Author(s): Centers for Disease Control
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Abstract During 2005, an estimated 92\% of acquired immunodeficiency syndrome (AIDS) cases reported among children aged <13 years in the United States were attributed to mother-to-child transmission of human immunodeficiency virus (HIV) (CDC, unpublished data, 2006). Transmission can occur during pregnancy, labor, delivery, or breastfeeding. Estimates of the number of perinatal HIV infections peaked in 1991 at 1,650 and declined to an estimated range of 144-236 in 2002 (CDC, unpublished data, 2006). This reduction is attributed to routine HIV screening of pregnant women, use of antiretroviral (ARV) drugs for treatment and prophylaxis, avoidance of breastfeeding, and use of elective cesarean delivery when appropriate. With these interventions, rates of HIV transmission during pregnancy, labor, or delivery from mothers infected with HIV have been reduced to less than 2\%, compared with transmission rates of 25\%-30\% with no interventions.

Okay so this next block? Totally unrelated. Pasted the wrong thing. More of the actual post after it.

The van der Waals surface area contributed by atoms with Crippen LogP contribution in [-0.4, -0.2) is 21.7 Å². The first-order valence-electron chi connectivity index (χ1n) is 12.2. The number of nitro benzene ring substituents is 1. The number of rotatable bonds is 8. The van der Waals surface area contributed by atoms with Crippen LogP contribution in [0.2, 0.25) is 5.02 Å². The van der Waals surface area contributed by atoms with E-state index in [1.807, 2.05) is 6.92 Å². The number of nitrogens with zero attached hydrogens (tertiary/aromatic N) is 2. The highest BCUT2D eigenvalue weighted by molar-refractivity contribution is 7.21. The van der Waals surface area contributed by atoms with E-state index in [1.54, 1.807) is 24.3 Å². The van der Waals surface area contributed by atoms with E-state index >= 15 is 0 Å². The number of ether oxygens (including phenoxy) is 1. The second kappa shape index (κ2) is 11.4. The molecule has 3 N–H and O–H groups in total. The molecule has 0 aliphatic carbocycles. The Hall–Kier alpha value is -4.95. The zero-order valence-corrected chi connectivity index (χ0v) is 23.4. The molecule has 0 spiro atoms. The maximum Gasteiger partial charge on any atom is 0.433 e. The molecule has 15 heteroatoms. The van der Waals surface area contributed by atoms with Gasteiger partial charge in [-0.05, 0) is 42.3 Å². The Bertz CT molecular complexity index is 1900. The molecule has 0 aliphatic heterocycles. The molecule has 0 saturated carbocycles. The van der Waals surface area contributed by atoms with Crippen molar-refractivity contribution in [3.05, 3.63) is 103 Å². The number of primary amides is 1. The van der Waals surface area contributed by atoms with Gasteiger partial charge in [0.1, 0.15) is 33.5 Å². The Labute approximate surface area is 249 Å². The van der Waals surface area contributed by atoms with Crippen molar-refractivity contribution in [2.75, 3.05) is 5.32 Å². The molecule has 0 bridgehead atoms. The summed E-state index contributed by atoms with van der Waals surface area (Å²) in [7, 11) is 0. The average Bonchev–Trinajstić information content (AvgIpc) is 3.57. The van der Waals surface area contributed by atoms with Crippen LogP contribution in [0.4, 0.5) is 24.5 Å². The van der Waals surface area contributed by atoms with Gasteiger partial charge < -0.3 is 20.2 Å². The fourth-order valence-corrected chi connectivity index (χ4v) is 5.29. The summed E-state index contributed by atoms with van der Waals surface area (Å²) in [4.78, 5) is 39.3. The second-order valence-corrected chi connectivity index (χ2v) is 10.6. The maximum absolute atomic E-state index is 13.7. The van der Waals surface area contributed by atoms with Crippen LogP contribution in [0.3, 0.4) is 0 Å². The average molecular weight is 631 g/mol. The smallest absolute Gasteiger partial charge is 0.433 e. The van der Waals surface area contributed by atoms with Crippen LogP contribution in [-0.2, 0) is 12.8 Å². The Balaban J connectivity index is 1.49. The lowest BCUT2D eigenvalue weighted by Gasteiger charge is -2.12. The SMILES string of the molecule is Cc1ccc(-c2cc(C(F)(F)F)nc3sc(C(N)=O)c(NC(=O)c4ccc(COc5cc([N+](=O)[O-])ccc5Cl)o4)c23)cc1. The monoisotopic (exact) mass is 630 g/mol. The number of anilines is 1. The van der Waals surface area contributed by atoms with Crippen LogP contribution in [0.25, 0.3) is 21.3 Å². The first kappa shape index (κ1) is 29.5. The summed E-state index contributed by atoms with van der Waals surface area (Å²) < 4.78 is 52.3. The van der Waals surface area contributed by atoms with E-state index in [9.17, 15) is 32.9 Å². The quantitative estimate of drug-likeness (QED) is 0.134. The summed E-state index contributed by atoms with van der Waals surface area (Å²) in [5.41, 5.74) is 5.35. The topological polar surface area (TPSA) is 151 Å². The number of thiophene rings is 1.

This article was published in MMWR Morb Mortal Wkly Rep
and referenced in Journal of AIDS & Clinical Research